aspose file tools*
The moose likes Beginning Java and the fly likes Constructor Question Big Moose Saloon
  Search | Java FAQ | Recent Topics | Flagged Topics | Hot Topics | Zero Replies
Register / Login
JavaRanch » Java Forums » Java » Beginning Java
Bookmark "Constructor Question" Watch "Constructor Question" New topic
Author

Constructor Question

Russ Russell
Ranch Hand

Joined: Jan 24, 2010
Posts: 72
In the SCJP Study Guide it says: "You cannot make a call to an instance method, or access an instance variable, until after the super constructor runs." (Earlier, it mentions that a call to super() is inserted by the compiler.)

But isn't that just a logistical issue? By definition instance variables need an instance of the class to be accessed. How else would I access them unless the constructor has run (which means I made an instance)?

Thank you,
-Russ


Keith Rainey
Ranch Hand

Joined: Jan 19, 2011
Posts: 66

I think the point is that all constructors higher in the hierarchy must complete before you can access instance members. The implicit super() (or explicit super() if you put it in there yourself), must be the first line in the constructor, otherwise it will not compile.


Pay good attention to constructor chaining in your SCJP prep.


Keith Rainey
OCPJP6
Russ Russell
Ranch Hand

Joined: Jan 24, 2010
Posts: 72
Thank you Keith.

Doesn't the implicit super() or explicit super() run only if an instance is created usng "new"? If so, how would I possibly access any instance members without creating an instance using new? ClasssName.member only works for non-instance menbers.

It's as if the book is warning me against attempting to do something that's impossible to do anyway. I mean, once the constructor chaining begins, I can't interrupt it.

Thanks again,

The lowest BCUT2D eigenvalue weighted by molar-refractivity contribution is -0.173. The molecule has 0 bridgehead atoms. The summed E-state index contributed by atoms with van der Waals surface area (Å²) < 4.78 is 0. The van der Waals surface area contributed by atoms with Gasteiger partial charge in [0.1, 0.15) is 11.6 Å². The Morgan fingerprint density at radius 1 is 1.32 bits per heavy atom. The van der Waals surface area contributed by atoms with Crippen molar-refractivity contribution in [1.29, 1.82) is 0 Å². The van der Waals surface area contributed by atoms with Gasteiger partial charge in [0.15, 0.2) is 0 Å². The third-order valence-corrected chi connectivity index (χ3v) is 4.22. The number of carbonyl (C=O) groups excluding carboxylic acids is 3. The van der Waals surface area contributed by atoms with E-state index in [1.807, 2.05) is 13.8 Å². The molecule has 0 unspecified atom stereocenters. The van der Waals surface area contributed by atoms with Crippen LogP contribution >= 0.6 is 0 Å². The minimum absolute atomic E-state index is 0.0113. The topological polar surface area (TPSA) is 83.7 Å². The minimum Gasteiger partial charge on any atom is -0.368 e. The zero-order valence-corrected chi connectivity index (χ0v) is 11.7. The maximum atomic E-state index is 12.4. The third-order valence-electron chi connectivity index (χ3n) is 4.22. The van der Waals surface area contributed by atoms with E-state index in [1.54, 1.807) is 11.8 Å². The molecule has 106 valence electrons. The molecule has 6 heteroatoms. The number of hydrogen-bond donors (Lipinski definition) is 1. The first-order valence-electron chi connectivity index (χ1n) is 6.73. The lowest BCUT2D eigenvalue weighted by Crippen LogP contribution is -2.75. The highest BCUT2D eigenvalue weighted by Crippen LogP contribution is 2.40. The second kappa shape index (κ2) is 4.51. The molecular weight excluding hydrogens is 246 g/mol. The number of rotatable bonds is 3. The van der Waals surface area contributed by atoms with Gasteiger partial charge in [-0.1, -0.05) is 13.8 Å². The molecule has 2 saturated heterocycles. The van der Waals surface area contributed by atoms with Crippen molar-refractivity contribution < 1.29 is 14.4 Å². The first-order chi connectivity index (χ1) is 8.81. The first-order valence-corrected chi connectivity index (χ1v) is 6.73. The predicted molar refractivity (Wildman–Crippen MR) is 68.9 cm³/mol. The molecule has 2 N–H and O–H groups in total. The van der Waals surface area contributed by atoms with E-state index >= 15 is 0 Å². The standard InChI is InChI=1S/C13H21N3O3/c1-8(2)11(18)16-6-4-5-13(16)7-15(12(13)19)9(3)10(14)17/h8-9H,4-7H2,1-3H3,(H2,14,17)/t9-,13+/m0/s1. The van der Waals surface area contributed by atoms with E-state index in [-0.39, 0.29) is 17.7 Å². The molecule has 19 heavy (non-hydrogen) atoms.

-Russ
Keith Rainey
Ranch Hand

Joined: Jan 19, 2011
Posts: 66

Russ Russell wrote:In the SCJP Study Guide it says: "You cannot make a call to an instance method, or access an instance variable, until after the super constructor runs."



I interpreting that to mean you can't access instance members from within the constructor until the supers complete their run.

It's as if the book is warning me against attempting to do something that's impossible to do anyway.

If there's a way to do it, I can't think of it.

I'm not sure how to elaborate on that. What page are you reading from in the SCJP book? I'll check it out in its complete context when I get home later.
Russ Russell
Ranch Hand

Joined: Jan 24, 2010
Posts: 72
It's on page 134. The 5th bullet down.
It could be I'm simply misinterpreting the grammer.

Thanks again!
-Russ
Joanne Neal
Rancher

Joined: Aug 05, 2005
Posts: 3560
    
  15
Russ Russell wrote:By definition instance variables need an instance of the class to be accessed. How else would I access them unless the constructor has run (which means I made an instance)?

Despite their name, constructors do not create an instance of a class - they only initialise it. At the time the constructor is called the class instance and all it's member variables already exist. The need to make a call to super() before doing anything else in the constructor is to make sure all the members of the parent class(es) are correctly initialised first.


Joanne
Paul Clapham
Bartender

Joined: Oct 14, 2005
Posts: 18570
    
    8

Keith Rainey wrote:
Russ Russell wrote:In the SCJP Study Guide it says: "You cannot make a call to an instance method, or access an instance variable, until after the super constructor runs."



I interpreting that to mean you can't access instance members from within the constructor until the supers complete their run.

It's as if the book is warning me against attempting to do something that's impossible to do anyway.

If there's a way to do it, I can't think of it.